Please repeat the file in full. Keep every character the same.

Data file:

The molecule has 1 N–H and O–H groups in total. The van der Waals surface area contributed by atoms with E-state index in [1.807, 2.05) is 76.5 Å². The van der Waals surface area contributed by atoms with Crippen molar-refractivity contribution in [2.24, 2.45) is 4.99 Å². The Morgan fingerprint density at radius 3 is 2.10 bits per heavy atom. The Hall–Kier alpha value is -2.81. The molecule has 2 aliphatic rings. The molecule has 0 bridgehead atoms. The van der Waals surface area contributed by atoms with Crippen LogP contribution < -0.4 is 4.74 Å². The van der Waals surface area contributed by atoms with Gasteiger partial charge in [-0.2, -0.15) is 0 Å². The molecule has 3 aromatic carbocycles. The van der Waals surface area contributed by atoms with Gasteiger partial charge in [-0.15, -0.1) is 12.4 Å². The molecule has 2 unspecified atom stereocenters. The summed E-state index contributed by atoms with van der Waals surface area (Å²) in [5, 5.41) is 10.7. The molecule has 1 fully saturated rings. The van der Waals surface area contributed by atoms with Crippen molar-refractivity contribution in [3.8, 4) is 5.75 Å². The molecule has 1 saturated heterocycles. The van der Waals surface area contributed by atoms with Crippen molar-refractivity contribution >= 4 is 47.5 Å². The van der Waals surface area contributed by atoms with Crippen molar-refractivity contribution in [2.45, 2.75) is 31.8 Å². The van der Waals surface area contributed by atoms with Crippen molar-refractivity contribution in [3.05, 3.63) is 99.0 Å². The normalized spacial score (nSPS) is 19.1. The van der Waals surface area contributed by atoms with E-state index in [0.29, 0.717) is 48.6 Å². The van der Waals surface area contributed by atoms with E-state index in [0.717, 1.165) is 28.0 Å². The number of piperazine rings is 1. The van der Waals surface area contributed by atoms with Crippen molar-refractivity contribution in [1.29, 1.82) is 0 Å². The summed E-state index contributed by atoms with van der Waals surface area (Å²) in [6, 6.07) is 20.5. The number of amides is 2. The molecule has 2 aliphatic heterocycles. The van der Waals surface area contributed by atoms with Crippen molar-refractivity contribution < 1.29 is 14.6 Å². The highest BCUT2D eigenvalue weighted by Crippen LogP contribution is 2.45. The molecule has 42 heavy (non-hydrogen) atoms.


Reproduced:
The molecule has 1 N–H and O–H groups in total. The van der Waals surface area contributed by atoms with E-state index in [1.807, 2.05) is 76.5 Å². The van der Waals surface area contributed by atoms with Crippen molar-refractivity contribution in [2.24, 2.45) is 4.99 Å². The Morgan fingerprint density at radius 3 is 2.10 bits per heavy atom. The Hall–Kier alpha value is -2.81. The molecule has 2 aliphatic rings. The molecule has 0 bridgehead atoms. The van der Waals surface area contributed by atoms with Crippen LogP contribution < -0.4 is 4.74 Å². The van der Waals surface area contributed by atoms with Gasteiger partial charge in [-0.2, -0.15) is 0 Å². The molecule has 3 aromatic carbocycles. The van der Waals surface area contributed by atoms with Gasteiger partial charge in [-0.15, -0.1) is 12.4 Å². The molecule has 2 unspecified atom stereocenters. The summed E-state index contributed by atoms with van der Waals surface area (Å²) in [5, 5.41) is 10.7. The molecule has 1 fully saturated rings. The van der Waals surface area contributed by atoms with Crippen molar-refractivity contribution in [3.8, 4) is 5.75 Å². The molecule has 1 saturated heterocycles. The van der Waals surface area contributed by atoms with Crippen molar-refractivity contribution >= 4 is 47.5 Å². The van der Waals surface area contributed by atoms with Crippen molar-refractivity contribution in [2.45, 2.75) is 31.8 Å². The van der Waals surface area contributed by atoms with Crippen molar-refractivity contribution in [3.05, 3.63) is 99.0 Å². The normalized spacial score (nSPS) is 19.1. The van der Waals surface area contributed by atoms with E-state index in [0.29, 0.717) is 48.6 Å². The van der Waals surface area contributed by atoms with E-state index in [0.717, 1.165) is 28.0 Å². The number of piperazine rings is 1. The van der Waals surface area contributed by atoms with Crippen molar-refractivity contribution in [1.29, 1.82) is 0 Å². The summed E-state index contributed by atoms with van der Waals surface area (Å²) in [6, 6.07) is 20.5. The number of amides is 2. The molecule has 2 aliphatic heterocycles. The van der Waals surface area contributed by atoms with Crippen molar-refractivity contribution < 1.29 is 14.6 Å². The highest BCUT2D eigenvalue weighted by Crippen LogP contribution is 2.45. The molecule has 42 heavy (non-hydrogen) atoms.